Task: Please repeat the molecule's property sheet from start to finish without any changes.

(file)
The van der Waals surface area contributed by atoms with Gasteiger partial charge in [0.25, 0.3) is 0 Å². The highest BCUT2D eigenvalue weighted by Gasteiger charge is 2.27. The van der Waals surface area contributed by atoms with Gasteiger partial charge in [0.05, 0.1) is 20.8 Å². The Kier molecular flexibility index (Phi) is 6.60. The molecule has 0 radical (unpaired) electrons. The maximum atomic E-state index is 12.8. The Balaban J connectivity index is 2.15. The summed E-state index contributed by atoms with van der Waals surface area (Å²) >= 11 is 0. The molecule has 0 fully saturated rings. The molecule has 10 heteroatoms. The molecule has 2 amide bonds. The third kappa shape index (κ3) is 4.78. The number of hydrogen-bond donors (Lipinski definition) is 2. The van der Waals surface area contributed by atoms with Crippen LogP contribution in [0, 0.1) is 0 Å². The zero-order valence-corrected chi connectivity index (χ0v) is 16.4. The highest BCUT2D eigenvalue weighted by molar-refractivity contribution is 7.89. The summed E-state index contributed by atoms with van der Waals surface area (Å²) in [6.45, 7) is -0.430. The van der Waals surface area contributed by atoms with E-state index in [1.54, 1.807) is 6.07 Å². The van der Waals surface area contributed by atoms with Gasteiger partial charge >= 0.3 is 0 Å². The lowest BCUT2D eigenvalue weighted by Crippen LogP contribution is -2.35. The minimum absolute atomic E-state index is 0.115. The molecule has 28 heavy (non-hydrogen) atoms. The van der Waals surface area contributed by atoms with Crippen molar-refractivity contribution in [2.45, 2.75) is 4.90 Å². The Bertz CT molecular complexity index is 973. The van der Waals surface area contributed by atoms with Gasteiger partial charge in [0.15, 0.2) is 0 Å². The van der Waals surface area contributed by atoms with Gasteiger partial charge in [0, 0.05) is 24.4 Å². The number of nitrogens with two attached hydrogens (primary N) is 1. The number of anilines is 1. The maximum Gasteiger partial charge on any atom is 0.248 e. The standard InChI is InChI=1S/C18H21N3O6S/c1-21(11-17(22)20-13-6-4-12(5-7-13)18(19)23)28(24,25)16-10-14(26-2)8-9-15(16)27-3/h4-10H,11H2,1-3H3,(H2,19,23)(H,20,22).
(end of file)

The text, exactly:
The van der Waals surface area contributed by atoms with Gasteiger partial charge in [0.25, 0.3) is 0 Å². The highest BCUT2D eigenvalue weighted by Gasteiger charge is 2.27. The van der Waals surface area contributed by atoms with Gasteiger partial charge in [0.05, 0.1) is 20.8 Å². The Kier molecular flexibility index (Phi) is 6.60. The molecule has 0 radical (unpaired) electrons. The maximum atomic E-state index is 12.8. The Balaban J connectivity index is 2.15. The summed E-state index contributed by atoms with van der Waals surface area (Å²) >= 11 is 0. The molecule has 0 fully saturated rings. The molecule has 10 heteroatoms. The molecule has 2 amide bonds. The third kappa shape index (κ3) is 4.78. The number of hydrogen-bond donors (Lipinski definition) is 2. The van der Waals surface area contributed by atoms with Crippen LogP contribution in [0, 0.1) is 0 Å². The zero-order valence-corrected chi connectivity index (χ0v) is 16.4. The highest BCUT2D eigenvalue weighted by molar-refractivity contribution is 7.89. The summed E-state index contributed by atoms with van der Waals surface area (Å²) in [6.45, 7) is -0.430. The van der Waals surface area contributed by atoms with E-state index in [1.54, 1.807) is 6.07 Å². The van der Waals surface area contributed by atoms with Gasteiger partial charge >= 0.3 is 0 Å². The lowest BCUT2D eigenvalue weighted by Crippen LogP contribution is -2.35. The minimum absolute atomic E-state index is 0.115. The molecule has 28 heavy (non-hydrogen) atoms. The van der Waals surface area contributed by atoms with Crippen molar-refractivity contribution in [2.45, 2.75) is 4.90 Å². The Bertz CT molecular complexity index is 973. The van der Waals surface area contributed by atoms with Gasteiger partial charge in [0.15, 0.2) is 0 Å². The van der Waals surface area contributed by atoms with Gasteiger partial charge in [0, 0.05) is 24.4 Å². The number of nitrogens with two attached hydrogens (primary N) is 1. The number of anilines is 1. The maximum Gasteiger partial charge on any atom is 0.248 e. The standard InChI is InChI=1S/C18H21N3O6S/c1-21(11-17(22)20-13-6-4-12(5-7-13)18(19)23)28(24,25)16-10-14(26-2)8-9-15(16)27-3/h4-10H,11H2,1-3H3,(H2,19,23)(H,20,22).